In the days that followed, confusion reigned supreme and the besieged Carbide officials in Danbury found their hands tied by factors behond their control. Hundreds of reporters invaded this town and bombarded the company with questions. But getting information out of India proved practically impossible, partly because there were only two open phone lines between Bhopal and Bombay, where Union Carbide Ltd. of India has its headquarters.
Perhaps even more significant, the Indian government arrested the top company officials in Bhopal and has refused to make them available to Carbide executives here, making it difficult for the company to respond to questions about events that caused the accident, according to Goetz and Van Den Ameele.
"We provided a hell of a lot of information to the press," Van Den Ameele said. "But we won't become a kneejerk company. We know that, mediawise, you've got to rebut something within five minutes or you lose the day. But we're not going to give something out until we have complete information. And that can be frustrating."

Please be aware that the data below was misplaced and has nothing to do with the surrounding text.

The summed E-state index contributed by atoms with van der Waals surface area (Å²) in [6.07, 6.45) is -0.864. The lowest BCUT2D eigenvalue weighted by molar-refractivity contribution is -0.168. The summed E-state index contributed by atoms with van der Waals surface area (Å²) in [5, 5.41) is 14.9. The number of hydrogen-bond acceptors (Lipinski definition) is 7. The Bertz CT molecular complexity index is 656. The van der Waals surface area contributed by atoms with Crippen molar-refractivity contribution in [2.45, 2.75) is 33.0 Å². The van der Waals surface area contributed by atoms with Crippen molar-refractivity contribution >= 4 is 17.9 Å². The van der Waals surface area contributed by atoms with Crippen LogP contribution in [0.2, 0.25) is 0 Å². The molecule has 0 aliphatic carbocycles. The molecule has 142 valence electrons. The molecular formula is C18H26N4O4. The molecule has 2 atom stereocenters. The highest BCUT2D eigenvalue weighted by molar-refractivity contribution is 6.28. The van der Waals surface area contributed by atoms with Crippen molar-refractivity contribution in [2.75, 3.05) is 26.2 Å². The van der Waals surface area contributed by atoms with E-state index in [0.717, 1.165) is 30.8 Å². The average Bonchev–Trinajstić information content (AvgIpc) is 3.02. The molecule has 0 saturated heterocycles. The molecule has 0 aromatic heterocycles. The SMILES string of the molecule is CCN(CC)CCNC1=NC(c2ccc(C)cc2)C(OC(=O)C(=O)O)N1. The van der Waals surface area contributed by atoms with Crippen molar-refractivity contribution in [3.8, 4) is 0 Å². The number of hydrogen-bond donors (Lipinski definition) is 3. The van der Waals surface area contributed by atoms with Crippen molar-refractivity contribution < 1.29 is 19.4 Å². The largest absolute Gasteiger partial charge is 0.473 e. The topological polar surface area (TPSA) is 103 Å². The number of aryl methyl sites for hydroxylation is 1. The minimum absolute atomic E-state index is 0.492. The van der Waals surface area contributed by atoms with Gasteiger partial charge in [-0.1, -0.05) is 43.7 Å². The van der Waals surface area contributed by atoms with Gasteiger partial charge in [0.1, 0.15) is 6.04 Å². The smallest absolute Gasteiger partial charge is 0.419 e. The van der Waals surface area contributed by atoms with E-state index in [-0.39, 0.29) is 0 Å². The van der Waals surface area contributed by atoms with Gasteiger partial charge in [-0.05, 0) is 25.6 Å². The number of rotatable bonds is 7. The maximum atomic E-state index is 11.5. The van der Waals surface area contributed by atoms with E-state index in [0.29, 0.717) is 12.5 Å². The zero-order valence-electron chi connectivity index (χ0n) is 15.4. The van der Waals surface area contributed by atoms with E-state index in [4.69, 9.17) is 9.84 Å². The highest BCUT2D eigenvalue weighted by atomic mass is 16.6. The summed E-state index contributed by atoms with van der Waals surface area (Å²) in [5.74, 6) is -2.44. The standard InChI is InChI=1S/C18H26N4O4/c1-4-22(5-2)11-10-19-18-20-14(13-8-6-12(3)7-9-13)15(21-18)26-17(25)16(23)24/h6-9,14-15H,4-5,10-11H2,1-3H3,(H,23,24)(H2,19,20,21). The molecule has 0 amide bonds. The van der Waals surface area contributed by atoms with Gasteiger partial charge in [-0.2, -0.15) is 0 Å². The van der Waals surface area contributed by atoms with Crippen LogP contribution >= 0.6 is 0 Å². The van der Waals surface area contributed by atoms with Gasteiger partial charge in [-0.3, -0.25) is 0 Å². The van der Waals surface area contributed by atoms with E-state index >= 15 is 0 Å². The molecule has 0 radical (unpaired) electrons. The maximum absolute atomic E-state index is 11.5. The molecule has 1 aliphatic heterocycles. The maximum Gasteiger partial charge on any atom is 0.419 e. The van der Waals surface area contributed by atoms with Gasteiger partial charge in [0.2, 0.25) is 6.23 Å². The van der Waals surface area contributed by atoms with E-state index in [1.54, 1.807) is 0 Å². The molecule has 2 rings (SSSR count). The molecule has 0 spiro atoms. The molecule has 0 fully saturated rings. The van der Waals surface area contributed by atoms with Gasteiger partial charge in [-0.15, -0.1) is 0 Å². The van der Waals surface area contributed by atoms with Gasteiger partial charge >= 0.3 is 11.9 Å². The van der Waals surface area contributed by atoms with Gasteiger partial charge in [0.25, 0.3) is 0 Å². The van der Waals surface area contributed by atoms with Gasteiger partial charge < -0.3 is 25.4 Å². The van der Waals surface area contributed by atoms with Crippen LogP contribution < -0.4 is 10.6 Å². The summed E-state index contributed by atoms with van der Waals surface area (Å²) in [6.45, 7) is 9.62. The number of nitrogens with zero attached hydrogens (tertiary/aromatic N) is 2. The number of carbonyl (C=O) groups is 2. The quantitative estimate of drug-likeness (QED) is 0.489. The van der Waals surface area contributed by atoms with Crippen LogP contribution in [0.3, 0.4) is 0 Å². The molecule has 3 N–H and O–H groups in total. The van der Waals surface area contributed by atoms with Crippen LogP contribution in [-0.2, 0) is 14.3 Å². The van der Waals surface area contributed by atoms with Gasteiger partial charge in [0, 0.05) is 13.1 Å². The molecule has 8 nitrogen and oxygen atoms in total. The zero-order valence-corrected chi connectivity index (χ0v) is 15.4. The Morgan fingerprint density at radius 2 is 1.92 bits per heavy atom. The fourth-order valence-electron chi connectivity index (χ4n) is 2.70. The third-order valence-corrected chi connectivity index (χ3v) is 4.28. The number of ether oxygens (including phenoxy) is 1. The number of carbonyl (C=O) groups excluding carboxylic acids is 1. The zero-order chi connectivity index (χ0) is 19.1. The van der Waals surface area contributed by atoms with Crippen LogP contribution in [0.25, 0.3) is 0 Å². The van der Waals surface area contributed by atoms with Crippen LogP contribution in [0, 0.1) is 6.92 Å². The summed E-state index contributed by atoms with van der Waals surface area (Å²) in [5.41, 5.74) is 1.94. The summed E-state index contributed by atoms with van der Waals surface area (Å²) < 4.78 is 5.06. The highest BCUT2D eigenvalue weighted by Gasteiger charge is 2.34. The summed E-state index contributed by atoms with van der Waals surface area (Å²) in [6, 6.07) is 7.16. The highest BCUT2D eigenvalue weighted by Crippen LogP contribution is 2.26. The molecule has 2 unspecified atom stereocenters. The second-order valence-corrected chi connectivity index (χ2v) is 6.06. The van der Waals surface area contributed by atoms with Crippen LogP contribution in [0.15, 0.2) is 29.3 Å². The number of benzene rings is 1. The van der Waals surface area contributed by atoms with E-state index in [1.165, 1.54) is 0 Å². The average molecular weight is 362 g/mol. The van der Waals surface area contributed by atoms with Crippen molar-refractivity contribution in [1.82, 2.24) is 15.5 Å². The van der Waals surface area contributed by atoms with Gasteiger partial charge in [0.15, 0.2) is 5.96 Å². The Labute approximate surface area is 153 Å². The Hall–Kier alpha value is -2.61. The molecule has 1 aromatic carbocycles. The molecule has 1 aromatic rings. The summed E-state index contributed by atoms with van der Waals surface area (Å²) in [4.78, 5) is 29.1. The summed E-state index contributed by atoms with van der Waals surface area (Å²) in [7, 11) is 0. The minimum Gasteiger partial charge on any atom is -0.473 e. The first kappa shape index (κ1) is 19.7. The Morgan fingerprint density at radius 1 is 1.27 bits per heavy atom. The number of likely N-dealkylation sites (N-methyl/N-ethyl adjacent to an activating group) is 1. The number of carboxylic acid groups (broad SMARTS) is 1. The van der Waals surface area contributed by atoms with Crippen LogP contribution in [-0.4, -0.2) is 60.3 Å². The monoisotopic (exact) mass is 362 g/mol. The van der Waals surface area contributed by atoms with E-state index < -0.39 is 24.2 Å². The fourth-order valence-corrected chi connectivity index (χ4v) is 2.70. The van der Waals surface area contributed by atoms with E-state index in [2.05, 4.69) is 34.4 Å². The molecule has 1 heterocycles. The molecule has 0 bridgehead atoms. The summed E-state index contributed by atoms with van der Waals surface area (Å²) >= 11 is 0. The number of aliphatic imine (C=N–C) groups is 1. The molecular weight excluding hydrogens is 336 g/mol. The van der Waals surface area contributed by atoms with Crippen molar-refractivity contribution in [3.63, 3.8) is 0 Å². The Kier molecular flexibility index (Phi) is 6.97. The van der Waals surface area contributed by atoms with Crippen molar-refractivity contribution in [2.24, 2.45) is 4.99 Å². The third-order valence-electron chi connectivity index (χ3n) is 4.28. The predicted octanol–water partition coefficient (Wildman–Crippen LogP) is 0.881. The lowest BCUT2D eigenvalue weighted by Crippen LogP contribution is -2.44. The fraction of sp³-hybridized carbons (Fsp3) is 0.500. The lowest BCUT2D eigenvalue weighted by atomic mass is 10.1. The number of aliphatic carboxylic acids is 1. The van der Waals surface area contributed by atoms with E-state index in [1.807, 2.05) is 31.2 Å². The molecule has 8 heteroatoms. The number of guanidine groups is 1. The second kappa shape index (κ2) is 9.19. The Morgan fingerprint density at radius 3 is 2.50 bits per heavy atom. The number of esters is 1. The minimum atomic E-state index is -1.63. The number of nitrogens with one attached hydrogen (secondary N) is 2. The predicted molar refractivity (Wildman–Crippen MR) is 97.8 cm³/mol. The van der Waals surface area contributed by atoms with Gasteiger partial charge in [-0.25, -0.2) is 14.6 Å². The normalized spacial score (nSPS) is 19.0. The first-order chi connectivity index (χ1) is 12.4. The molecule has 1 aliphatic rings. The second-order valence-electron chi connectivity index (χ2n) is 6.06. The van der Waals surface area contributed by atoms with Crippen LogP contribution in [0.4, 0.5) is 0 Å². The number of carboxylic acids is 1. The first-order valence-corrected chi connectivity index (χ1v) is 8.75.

Thus, he noted, the technical team of Carbide experts that was sent to India has completed its onsite investigation but its report won't be ready for another few weeks. "We still don't know what happened over there and we're not going to speculate," Van Den Ameele said.
All this has created some sympathy for the company's travail. Moreover, Carbide has least one other advantage: Three-fourths of all its sales are to industry and none of its major consumer products -- such as Eveready and Energizer batteries, and GLAD wrap and bags -- are even associated with the Carbide name.
So no matter how much that name may have been tarnished, it has not affected the company's consumer business. "Our sales haven't suffered at all," Goetz said last week. "As a matter of fact, some of our longtime customers have been giving us extra orders."